Christopher Richard Wynne Nevinson, A.R.A. (1889-1946)
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Christopher Richard Wynne Nevinson, A.R.A. (1889-1946)

A Boulogne Window

Christopher Richard Wynne Nevinson, A.R.A. (1889-1946)
A Boulogne Window
signed 'C.R.W. Nevinson' (lower left)
pencil, chalk, pastel, watercolour and bodycolour
23½ x 17½ in. (59.7 x 44.5 cm.)
Executed circa 1925.
Purchased by E. Makowen at the 1928 exhibition, and by descent to the present owner.
London, Leicester Galleries, Exhibition of Works by C.R.W. Nevinson, October 1928, no. 33.
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Lot Essay

The 1920s was a productive period for Nevinson, during which the subject of the urban landscape reoccurred regularly in his paintings. In addition to London and New York, he also travelled to and painted various locations in France, including Paris, Montparnasse, Dieppe and Boulogne. After leaving the Slade School, Nevinson studied at the Académie Julian in Paris, and after that returned many times to France.

In 1912-13, Nevinson met the Italian Futurists and formed a strong friendship with Severini. Their fascination with the speed and noise of the modern city appealed to Nevinson, and there are still elements of this in his works of the 1920s. In A Boulogne Window, Nevinson captures the steam of the passing ship and the hurrying figures on the street with great dynamism and energy.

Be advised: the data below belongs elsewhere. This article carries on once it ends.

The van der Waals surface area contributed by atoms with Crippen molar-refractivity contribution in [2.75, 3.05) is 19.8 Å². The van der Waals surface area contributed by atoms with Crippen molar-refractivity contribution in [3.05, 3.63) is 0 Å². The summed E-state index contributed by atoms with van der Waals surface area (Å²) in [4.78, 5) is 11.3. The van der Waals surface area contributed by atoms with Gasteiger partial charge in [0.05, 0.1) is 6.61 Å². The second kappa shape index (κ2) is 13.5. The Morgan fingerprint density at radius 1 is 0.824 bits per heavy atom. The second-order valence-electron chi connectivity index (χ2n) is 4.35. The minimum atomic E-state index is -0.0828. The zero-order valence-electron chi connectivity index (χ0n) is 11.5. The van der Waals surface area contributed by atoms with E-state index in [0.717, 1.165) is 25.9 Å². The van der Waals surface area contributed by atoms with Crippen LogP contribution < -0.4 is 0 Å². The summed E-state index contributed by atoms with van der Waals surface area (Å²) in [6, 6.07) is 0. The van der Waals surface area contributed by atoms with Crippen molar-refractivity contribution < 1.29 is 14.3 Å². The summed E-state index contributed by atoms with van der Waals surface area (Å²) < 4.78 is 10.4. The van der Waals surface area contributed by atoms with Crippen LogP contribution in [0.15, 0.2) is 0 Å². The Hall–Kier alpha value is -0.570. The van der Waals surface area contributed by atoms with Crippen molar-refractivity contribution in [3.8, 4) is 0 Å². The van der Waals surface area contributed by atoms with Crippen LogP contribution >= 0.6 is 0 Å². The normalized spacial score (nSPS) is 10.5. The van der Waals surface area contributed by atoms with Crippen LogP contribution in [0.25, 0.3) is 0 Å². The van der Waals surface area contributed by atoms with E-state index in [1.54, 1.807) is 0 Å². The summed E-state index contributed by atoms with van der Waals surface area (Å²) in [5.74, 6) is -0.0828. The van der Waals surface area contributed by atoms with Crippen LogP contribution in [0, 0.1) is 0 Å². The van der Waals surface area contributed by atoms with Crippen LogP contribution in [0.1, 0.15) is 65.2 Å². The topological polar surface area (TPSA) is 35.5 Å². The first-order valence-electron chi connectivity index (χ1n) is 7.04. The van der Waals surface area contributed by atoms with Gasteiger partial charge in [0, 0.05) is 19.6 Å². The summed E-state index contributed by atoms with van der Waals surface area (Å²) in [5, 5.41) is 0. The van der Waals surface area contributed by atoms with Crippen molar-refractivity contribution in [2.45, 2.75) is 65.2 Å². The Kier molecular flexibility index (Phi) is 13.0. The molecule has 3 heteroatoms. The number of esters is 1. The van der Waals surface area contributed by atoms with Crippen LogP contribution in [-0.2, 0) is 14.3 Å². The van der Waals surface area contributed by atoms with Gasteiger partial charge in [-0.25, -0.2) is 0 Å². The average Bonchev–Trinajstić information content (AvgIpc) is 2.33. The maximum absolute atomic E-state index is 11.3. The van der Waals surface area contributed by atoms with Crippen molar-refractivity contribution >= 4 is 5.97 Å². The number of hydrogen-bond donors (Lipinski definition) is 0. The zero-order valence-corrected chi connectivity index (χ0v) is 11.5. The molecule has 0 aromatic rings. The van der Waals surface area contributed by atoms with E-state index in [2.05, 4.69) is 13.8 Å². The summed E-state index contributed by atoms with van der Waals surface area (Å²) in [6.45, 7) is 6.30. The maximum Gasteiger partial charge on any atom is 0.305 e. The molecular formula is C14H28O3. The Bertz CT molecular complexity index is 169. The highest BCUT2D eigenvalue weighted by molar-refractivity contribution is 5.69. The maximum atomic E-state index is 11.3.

There is also evidence of his interest in Cubism in the present work. His use of words such as 'HOTEL' and 'BAR' on the building on the left of the picture recall works by Picasso and Braque. This technique can also be found in other works by Nevinson himself, such as in Sur la Terrasse, Montparnasse, 1925 (sold in these rooms 10 June 2005, lot 38 for £96,000) and Le Vieux Port, circa 1913 (Government Art Collection, London). Nevinson resists writing the word 'HOTEL' in a logical and realistic way here. Instead he leaves it hovering in space, and so defies the perspective of the building.

The viewpoint through which Nevinson has presented the city landscape in A Boulogne Window suggests a certain distancing from the subject matter as the scene is viewed from above out of a window. Nevinson employs a similar composition in Amongst the Nerves of the World, circa 1928-30 (Museum of London), in which the modern city is glimpsed through a gap in the buildings.

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